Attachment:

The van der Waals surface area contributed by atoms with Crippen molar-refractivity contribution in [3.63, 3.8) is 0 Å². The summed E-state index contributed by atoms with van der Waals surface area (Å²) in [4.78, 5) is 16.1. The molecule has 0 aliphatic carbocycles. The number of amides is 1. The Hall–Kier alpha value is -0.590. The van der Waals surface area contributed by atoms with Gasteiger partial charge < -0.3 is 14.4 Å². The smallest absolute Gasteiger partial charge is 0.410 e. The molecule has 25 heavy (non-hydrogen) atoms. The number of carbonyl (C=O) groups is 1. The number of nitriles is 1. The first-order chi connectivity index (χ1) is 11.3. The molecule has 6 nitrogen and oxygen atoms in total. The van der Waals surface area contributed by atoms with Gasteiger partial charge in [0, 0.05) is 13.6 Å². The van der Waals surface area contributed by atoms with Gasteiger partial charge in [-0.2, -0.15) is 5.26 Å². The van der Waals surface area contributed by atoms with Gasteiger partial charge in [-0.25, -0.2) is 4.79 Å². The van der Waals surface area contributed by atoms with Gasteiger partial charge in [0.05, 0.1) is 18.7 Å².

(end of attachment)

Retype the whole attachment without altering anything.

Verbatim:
The van der Waals surface area contributed by atoms with Crippen molar-refractivity contribution in [3.63, 3.8) is 0 Å². The summed E-state index contributed by atoms with van der Waals surface area (Å²) in [4.78, 5) is 16.1. The molecule has 0 aliphatic carbocycles. The number of amides is 1. The Hall–Kier alpha value is -0.590. The van der Waals surface area contributed by atoms with Gasteiger partial charge < -0.3 is 14.4 Å². The smallest absolute Gasteiger partial charge is 0.410 e. The molecule has 25 heavy (non-hydrogen) atoms. The number of carbonyl (C=O) groups is 1. The number of nitriles is 1. The first-order chi connectivity index (χ1) is 11.3. The molecule has 6 nitrogen and oxygen atoms in total. The van der Waals surface area contributed by atoms with Gasteiger partial charge in [0, 0.05) is 13.6 Å². The van der Waals surface area contributed by atoms with Gasteiger partial charge in [-0.2, -0.15) is 5.26 Å². The van der Waals surface area contributed by atoms with Gasteiger partial charge in [-0.25, -0.2) is 4.79 Å². The van der Waals surface area contributed by atoms with Gasteiger partial charge in [0.05, 0.1) is 18.7 Å².